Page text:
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Recruitment & HiringArticle

Humanize Your Hiring Process — Here’s Why and How

by Mordy Walfish

Six steps to a better hiring process.

Writing in The Chronicle of Philanthropy, Leading Edge COO Mordy Walfish discusses what it means to have a truly human hiring process.

“It’s hard to admit this, but in the early days of Leading Edge (the nonprofit where I’m COO), our hiring processes were weak. We didn’t really know what we were looking for, and we didn’t have systems that helped us reach clarity. We would put vague job descriptions out into the world and ultimately not hire for the role because we never quite found someone who fit the bill. That was a failure of our systems rather than a reflection of the candidates we reviewed or the state of talent in our sector.”

Mordy explains that two years ago, with the help of Kristen Dore and the team at Voyager Consulting, we completely redesigned recruitment and hiring at Leading Edge.

“Our goals? We wanted to hire the best candidates from a diverse pool, and we wanted candidates to experience our values as they interacted with us. We envisioned a human process that treated applicants as equals, giving them the chance to evaluate a potential mutual fit between the role and themselves. Throwing one’s hat in the ring can take a lot of courage, especially when the work is so entangled with our identities and sense of purpose. For those who did not get a job with us, we hoped to leave them intrigued about working in the nonprofit world. We wanted people to feel better, not worse, about themselves after pursuing a job at Leading Edge.”

The results, Mordy explains, “have been outstanding." And it's not only we who think so; we've received positive feedback from outside leaders and organizations who have seen our job postings, as well as from people who have applied for jobs but were not hired.

Six Steps

Here, drawn from Mordy's article, are six important things we do differently now at Leading Edge:

  1. Highlight skills, not credentials. We work hard to first understand and then communicate in the job posting, what it will take to succeed in the job that is open. That means defining with crystal clarity what the person will do, who they’ll work with, and what skills and traits they’ll need. We avoid asking for credentials like specific academic degrees or years of experience, because those aren’t the things we actually need, and requiring them might lead us to overlook amazing candidates or discourage some from applying. When we know the skills and traits we need, we put them into a rubric and evaluate candidates based on that rubric—not on random feelings or reactions we may have. That keeps us away from phrases like “not a cultural fit,” or “my gut tells me…,” which are ways of staying trapped in bias and vagueness.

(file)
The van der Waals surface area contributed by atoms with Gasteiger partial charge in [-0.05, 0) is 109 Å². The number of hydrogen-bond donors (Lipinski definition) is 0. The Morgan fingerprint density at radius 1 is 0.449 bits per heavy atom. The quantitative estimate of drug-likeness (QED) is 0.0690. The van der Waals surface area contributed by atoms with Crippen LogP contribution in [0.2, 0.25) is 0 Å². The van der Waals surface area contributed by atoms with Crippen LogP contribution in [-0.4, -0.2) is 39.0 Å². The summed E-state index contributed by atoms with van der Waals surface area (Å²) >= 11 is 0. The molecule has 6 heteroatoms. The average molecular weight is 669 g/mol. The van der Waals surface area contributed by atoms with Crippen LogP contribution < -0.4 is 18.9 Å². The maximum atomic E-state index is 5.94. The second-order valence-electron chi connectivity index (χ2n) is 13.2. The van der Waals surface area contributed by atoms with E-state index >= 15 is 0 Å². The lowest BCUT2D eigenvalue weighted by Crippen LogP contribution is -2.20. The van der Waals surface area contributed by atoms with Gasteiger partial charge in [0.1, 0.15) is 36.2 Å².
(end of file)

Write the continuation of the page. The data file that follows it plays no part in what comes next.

2. Create job postings with all the information. Among the other basic details (full-time/part-time, location, skills, etc.), we always specify the salary range in our job postings, which goes a long way toward equity and to ensuring that no one’s time is wasted. We give people much more than the minimum information. We create an extensive FAQs document for every role, and link to it from the job posting. This keeps all applicants informed, democratizes access to information, and mitigates advantages for people who know the organization. Here’s one recent example of an FAQ. It shares information such as day-to-day role activities, what success looks like after one year, a little about the role’s supervisor, and even what might be challenging in the role…
  3. Cast a wide net. To get the most quality and diversity into consideration, we post our opportunities in many places — from LinkedIn, Idealist.org, and the major job aggregators to outlets like CareerHub and the Hire Black Initiative. For each recruitment, we mobilize all staff to spread the word to their networks. At the same time, we don’t want to create an unfair advantage for people we know. So, if someone reaches out to a staff member to chat about a role or ask us to “put in a good word,” we say no. (We do allow staff and other stakeholders to share thoughts about candidates in the final stage.) Even if a staff member knows of a great candidate at the start, we still post the job and consider that person among other candidates. This can both alleviate bias and ensure we find the genuinely best fit for the role.
  4. Bye, bye to cover letters. Many organizations require cover letters and judge applicants based on how well they write them — even if writing letters has nothing to do with the job. Instead of cover letters, we have each candidate submit a video introduction, which lets them show other forms of intelligence and personality and gives us a more multi-dimensional picture of applicants.
  5. Avoid groupthink. We create a hiring committee that represents different perspectives within the organization, in terms of organizational operations and demographics. These team members review each candidate separately — evaluating them on a rubric without knowing what other team members think. Only after each person evaluates candidates separately, do we talk about them together.
  6. Structured interviews. To minimize bias and allow for the best apples-to-apples comparisons of candidates, we keep interview questions consistent for all candidates and evaluate their answers based on our prepared rubrics. Research has shown that structured interviews with evaluation on predetermined criteria are much better predictors of future performance than improvised conversations. Keeping all interviews close together in time (within one or two days) also reduces recency bias.
  • The full article is available at The Chronicle of Philanthropy.

    Read full article

About the Author
  • Mordy Walfish is the Chief Operating Officer at Leading Edge.

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